• Quantitative Systems Mass Spectrometry
  • Quantitative Systems Mass Spectrometry
  • Quantitative Systems Mass Spectrometry
  • Quantitative Systems Mass Spectrometry
  • Quantitative Systems Mass Spectrometry
  • Quantitative Systems Mass Spectrometry
  • Quantitative Systems Mass Spectrometry
  • Quantitative Systems Mass Spectrometry

Announcement: The Garcia Lab will be moving to the Washington University School of Medicine in St. Louis in the summer of 2021. Ben will become the next Head of the Dept of Biochemistry and Molecular Biophysics and also help guide the development of a new Mass Spectrometry Center! Press release can be read here.

 

Welcome to the Garcia Lab

“Spectrometry for the Masses”

The Garcia Lab utilizes high-resolution mass spectrometry to explore cellular signaling, epigenetic mechanisms and chromatin regulation.  We are especially interested in understanding how protein and nucleic acid modifications mediate their canonical functions and regulate nuclear processes. Mass spectrometry has become an unparalleled tool in the analysis of these biological molecules and allows us to obtain quantitative information about modifications as well as their co-occurrence. These modifications are critical for nuclear stability and transcription; and dysregulation of these pathways underlie several human diseases such as cancer.  Our work aims to reveal the roles of these modifications in the cell cycle, proliferation, differentiation, signaling pathways and metabolism, to consequently help elucidate the mechanisms of various diseases.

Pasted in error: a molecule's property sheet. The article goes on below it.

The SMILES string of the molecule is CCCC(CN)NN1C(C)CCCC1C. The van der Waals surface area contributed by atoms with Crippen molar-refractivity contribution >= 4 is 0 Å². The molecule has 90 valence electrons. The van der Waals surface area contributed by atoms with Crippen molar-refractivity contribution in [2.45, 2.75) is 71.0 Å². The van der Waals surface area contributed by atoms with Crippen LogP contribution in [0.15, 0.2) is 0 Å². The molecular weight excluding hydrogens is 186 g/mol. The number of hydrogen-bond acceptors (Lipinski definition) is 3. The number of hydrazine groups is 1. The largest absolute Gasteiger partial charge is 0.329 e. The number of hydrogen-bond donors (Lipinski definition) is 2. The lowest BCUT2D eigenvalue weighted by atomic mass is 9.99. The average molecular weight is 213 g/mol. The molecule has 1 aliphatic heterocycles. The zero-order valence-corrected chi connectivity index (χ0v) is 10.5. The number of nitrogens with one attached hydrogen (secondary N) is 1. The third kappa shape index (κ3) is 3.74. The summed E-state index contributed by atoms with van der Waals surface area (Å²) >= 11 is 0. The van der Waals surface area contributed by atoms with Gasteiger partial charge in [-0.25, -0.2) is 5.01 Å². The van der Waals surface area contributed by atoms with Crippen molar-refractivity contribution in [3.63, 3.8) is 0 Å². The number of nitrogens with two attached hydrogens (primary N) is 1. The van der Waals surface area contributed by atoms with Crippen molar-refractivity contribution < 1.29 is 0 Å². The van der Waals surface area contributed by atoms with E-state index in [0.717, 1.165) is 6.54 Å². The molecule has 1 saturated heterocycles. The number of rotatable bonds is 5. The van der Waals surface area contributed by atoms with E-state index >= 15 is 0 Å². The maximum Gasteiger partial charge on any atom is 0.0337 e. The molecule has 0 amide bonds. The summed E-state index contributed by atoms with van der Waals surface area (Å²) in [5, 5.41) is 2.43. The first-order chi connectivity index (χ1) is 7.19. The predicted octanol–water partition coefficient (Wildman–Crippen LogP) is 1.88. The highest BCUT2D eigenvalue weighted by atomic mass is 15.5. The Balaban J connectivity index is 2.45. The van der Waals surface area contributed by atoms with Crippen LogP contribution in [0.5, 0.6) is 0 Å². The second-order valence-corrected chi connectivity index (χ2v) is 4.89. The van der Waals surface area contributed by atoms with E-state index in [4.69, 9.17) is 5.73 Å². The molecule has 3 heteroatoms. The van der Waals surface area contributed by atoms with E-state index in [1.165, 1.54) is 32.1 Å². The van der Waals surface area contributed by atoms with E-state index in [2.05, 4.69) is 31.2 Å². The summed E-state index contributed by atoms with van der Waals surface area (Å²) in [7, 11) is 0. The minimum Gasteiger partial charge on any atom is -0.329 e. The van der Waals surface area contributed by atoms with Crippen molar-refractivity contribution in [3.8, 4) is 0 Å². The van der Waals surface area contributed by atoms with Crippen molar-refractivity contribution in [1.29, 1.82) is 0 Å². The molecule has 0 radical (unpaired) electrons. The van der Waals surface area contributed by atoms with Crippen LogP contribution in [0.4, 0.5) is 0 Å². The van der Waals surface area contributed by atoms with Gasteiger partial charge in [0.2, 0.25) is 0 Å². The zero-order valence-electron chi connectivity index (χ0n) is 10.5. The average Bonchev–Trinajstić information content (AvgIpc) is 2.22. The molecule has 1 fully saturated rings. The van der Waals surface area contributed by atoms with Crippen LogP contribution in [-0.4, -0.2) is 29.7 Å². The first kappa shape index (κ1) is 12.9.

April 2021

The lab says farewell to Kevin and Stephanie, who are off to a postdoc at CHOP and new position at GSK, respectively.

Neha has been awarded an American Chemical Society (ACS) Division of Analytical Chemistry Summer Graduate Fellowship, congrats!!

Congcong’s work describing the characterization of histone H3 combinatorial modifications during the cell cycle is published in JASMS.

Michael has been awarded an NIH NRSA Predoctoral Fellowship, great job!

March 2021

Lindsay’s study to develop a new SILAC-DIA-MS workflow is published in the Journal of Proteome Research, and also has been highlighted here.